Installation of Compton scattering on high-intensity gamma-ray sources. The center cylinder is a liquid hydrogen target. High-energy gamma rays are scattered from liquid hydrogen into eight large detectors that measure the energy of the gamma rays. Author: Mohammad Ahmed, North Carolina Central University and Triangle Universities Nuclear Laboratory

A proton is a composite particle made up of the basic building blocks of quarks and gluons. These components and their interactions determine the structure of the proton, including its electrical charges and currents. This structure deforms when exposed to external electric and magnetic (EM) fields, a phenomenon known as polarizability. EM polarizability is a measure of rigidity against deformation caused by EM fields. By measuring the electromagnetic polarization, scientists learn about the internal structure of the proton.

This knowledge helps to confirm scientific understanding how nucleons (protons and neutrons) are formed, comparing the results with theoretical descriptions of gamma-ray scattering by nucleons. Scientists call this the scattering process nucleon Compton scattering.

When scientists investigate proton at a distance and scale dominated by EM responses, they can determine EM polarizability values ​​with high precision. To do this, they use the theoretical framework of effective field theories (EFT). EFT promises to reconcile the description of the structure of the nucleon at low energies with the current theory of the strong nuclear force, called quantum chromodynamics (QCD). In this study, scientists confirmed EFT using proton Compton scattering. This approach also validated the foundation and methodology behind EFT.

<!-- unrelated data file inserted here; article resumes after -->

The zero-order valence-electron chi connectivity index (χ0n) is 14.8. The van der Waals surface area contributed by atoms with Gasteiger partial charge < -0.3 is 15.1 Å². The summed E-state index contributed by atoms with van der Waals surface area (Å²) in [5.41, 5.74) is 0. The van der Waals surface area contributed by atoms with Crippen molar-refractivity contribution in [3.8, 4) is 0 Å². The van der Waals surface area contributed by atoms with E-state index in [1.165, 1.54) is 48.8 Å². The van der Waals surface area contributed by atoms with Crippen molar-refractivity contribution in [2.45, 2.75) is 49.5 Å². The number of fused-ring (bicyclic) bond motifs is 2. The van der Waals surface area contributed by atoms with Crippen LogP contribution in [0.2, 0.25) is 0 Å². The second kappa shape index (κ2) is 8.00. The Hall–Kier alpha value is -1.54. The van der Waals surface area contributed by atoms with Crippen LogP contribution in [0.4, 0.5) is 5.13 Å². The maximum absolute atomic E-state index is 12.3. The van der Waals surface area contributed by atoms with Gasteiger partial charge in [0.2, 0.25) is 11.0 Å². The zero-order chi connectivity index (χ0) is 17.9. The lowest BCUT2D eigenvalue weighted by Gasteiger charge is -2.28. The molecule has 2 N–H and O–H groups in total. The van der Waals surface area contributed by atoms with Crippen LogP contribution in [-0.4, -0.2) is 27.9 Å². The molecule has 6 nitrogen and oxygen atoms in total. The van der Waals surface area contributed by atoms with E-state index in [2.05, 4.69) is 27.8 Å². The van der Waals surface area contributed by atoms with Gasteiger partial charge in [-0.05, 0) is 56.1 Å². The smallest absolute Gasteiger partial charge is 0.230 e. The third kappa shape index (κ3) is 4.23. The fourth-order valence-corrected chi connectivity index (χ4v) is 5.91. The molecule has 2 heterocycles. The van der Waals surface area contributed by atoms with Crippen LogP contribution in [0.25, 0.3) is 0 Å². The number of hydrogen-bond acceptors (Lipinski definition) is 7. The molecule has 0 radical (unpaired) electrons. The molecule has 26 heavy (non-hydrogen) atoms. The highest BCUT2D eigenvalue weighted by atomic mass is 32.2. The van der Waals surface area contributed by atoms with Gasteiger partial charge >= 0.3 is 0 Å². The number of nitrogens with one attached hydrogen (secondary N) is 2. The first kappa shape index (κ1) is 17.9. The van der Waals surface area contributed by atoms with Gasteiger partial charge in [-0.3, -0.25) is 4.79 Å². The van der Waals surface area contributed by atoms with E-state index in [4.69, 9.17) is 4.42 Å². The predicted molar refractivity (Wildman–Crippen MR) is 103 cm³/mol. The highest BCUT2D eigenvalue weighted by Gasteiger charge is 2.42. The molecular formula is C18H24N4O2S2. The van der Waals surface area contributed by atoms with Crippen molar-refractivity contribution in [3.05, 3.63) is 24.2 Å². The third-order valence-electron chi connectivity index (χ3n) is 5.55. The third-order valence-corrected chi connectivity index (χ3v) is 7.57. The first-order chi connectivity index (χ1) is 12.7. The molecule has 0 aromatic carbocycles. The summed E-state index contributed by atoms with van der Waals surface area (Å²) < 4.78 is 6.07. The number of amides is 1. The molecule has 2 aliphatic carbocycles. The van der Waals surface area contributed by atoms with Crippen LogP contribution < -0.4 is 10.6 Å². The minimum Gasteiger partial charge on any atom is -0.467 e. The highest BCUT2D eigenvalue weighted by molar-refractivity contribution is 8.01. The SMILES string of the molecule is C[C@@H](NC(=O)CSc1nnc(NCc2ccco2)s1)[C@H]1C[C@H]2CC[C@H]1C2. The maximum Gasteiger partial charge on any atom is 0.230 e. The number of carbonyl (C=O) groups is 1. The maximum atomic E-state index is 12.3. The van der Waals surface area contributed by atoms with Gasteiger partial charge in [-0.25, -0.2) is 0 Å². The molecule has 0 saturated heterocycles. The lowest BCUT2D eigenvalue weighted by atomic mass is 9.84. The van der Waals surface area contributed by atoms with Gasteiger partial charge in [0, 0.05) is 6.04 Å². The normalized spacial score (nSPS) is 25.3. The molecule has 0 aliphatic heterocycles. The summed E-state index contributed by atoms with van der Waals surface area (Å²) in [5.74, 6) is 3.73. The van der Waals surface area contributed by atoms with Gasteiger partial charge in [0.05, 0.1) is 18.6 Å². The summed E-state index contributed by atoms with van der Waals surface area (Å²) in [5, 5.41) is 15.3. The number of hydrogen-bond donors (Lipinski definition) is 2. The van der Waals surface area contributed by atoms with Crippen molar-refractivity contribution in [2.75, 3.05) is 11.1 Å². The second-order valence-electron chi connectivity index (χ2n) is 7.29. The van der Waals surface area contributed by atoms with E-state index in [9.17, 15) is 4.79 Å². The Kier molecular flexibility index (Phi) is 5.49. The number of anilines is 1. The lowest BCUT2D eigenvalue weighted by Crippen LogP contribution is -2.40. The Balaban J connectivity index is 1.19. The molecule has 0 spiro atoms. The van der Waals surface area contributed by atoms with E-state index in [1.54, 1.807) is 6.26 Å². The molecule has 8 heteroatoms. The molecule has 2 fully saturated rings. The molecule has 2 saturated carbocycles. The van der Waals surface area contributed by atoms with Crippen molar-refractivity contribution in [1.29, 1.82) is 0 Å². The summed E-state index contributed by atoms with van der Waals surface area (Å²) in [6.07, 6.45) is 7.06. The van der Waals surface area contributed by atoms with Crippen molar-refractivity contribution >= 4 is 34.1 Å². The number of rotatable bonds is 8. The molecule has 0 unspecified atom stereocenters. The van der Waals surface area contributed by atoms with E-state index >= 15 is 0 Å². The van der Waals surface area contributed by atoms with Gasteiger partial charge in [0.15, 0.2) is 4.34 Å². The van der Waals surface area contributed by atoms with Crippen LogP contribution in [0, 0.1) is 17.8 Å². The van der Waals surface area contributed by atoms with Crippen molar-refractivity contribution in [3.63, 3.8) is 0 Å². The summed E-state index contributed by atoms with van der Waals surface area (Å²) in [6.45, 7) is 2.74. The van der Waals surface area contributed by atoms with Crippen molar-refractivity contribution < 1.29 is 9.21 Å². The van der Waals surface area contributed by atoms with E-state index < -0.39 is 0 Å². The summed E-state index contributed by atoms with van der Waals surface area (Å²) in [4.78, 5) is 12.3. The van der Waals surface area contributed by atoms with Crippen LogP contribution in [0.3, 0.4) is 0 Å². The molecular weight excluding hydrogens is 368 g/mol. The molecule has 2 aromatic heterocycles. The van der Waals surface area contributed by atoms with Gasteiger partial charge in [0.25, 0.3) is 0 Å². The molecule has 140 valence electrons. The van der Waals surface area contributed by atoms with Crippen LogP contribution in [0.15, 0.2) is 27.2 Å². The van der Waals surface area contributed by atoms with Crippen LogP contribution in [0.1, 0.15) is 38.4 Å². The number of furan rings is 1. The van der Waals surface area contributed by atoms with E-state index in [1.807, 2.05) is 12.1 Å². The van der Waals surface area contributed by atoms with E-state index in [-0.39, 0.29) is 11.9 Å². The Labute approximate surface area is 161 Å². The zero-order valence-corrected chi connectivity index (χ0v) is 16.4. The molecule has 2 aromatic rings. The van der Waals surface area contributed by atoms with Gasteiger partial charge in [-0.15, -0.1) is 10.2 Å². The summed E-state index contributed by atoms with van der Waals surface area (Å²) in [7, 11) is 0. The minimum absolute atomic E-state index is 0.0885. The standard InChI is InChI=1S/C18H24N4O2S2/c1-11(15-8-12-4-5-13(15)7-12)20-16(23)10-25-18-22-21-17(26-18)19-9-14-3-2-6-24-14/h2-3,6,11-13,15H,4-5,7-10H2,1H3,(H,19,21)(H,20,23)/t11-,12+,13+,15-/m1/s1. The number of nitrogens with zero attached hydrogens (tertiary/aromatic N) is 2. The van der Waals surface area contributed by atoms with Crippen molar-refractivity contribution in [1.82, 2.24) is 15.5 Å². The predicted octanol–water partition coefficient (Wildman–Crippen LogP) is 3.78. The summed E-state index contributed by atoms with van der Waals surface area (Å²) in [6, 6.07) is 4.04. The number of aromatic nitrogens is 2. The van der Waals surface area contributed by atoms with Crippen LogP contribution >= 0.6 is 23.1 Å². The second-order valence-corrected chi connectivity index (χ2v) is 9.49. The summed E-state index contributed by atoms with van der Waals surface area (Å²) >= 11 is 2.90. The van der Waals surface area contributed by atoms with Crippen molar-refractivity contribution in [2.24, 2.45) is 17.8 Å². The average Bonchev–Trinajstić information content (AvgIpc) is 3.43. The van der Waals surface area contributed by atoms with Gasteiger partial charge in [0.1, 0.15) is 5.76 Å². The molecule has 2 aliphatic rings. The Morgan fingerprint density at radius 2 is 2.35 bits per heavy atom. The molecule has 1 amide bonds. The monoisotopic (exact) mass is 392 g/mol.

Compton scattering of protons is a process in which scientists scatter circularly or linearly polarized gamma rays from a hydrogen target (in this case a liquid target), then measure the angular distribution of the scattered gamma rays. High-energy gamma rays carry sufficiently strong electromagnetic fields that the reaction of charges and currents in the nucleon becomes significant.

In this study, published now in Review of physical sheets, scientists made new measurements of Compton scattering from a proton at the High Intensity Gamma-ray Source (HIGS) at the Triangle Universities Nuclear Laboratory. This work provided a new experimental approach to proton Compton scattering at low energies using polarized gamma rays. The study highlights the need for new high-precision measurements at HIGS to improve the accuracy of proton and neutron polarizabilities. These measurements support theories linking the low-energy description of nucleons to QCD.

Nucleon size limitation by relativistic nuclear collisions

Additional information:
X. Lee et al., Compton scattering of protons from linearly polarized gamma rays, Review of physical sheets (2022). DOI: 10.1103/PhysRevLett.128.132502

Citation: How hard is the proton? (2022, October 3) Retrieved October 3, 2022, from

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